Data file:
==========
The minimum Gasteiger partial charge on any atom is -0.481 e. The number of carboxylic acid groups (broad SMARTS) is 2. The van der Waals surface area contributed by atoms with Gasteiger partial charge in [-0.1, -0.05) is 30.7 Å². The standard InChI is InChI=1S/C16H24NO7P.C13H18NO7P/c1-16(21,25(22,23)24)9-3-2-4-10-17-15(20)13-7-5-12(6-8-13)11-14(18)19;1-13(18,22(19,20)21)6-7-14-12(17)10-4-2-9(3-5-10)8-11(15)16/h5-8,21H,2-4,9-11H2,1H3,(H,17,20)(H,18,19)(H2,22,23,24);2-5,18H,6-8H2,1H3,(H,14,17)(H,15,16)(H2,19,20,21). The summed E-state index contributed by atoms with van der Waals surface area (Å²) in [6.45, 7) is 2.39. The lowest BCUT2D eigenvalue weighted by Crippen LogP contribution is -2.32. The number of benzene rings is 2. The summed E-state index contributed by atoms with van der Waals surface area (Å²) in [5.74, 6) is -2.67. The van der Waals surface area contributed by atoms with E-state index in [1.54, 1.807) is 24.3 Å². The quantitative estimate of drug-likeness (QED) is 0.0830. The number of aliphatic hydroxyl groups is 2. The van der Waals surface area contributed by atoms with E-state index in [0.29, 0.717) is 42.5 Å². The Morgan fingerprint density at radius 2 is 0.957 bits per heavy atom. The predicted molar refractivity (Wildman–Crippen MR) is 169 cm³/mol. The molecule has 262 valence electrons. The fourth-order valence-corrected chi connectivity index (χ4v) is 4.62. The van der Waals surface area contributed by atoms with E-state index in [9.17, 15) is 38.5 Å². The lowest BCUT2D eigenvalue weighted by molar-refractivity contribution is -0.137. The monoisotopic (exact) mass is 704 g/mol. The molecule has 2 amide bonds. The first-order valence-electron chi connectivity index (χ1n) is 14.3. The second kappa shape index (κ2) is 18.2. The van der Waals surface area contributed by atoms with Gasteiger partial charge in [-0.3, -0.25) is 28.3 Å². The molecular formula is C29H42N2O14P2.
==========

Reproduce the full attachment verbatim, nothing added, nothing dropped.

The minimum Gasteiger partial charge on any atom is -0.481 e. The number of carboxylic acid groups (broad SMARTS) is 2. The van der Waals surface area contributed by atoms with Gasteiger partial charge in [-0.1, -0.05) is 30.7 Å². The standard InChI is InChI=1S/C16H24NO7P.C13H18NO7P/c1-16(21,25(22,23)24)9-3-2-4-10-17-15(20)13-7-5-12(6-8-13)11-14(18)19;1-13(18,22(19,20)21)6-7-14-12(17)10-4-2-9(3-5-10)8-11(15)16/h5-8,21H,2-4,9-11H2,1H3,(H,17,20)(H,18,19)(H2,22,23,24);2-5,18H,6-8H2,1H3,(H,14,17)(H,15,16)(H2,19,20,21). The summed E-state index contributed by atoms with van der Waals surface area (Å²) in [6.45, 7) is 2.39. The lowest BCUT2D eigenvalue weighted by Crippen LogP contribution is -2.32. The number of benzene rings is 2. The summed E-state index contributed by atoms with van der Waals surface area (Å²) in [5.74, 6) is -2.67. The van der Waals surface area contributed by atoms with E-state index in [1.54, 1.807) is 24.3 Å². The quantitative estimate of drug-likeness (QED) is 0.0830. The number of aliphatic hydroxyl groups is 2. The van der Waals surface area contributed by atoms with E-state index in [0.29, 0.717) is 42.5 Å². The Morgan fingerprint density at radius 2 is 0.957 bits per heavy atom. The predicted molar refractivity (Wildman–Crippen MR) is 169 cm³/mol. The molecule has 262 valence electrons. The fourth-order valence-corrected chi connectivity index (χ4v) is 4.62. The van der Waals surface area contributed by atoms with E-state index in [9.17, 15) is 38.5 Å². The lowest BCUT2D eigenvalue weighted by molar-refractivity contribution is -0.137. The monoisotopic (exact) mass is 704 g/mol. The molecule has 2 amide bonds. The first-order valence-electron chi connectivity index (χ1n) is 14.3. The second kappa shape index (κ2) is 18.2. The van der Waals surface area contributed by atoms with Gasteiger partial charge in [-0.3, -0.25) is 28.3 Å². The molecular formula is C29H42N2O14P2.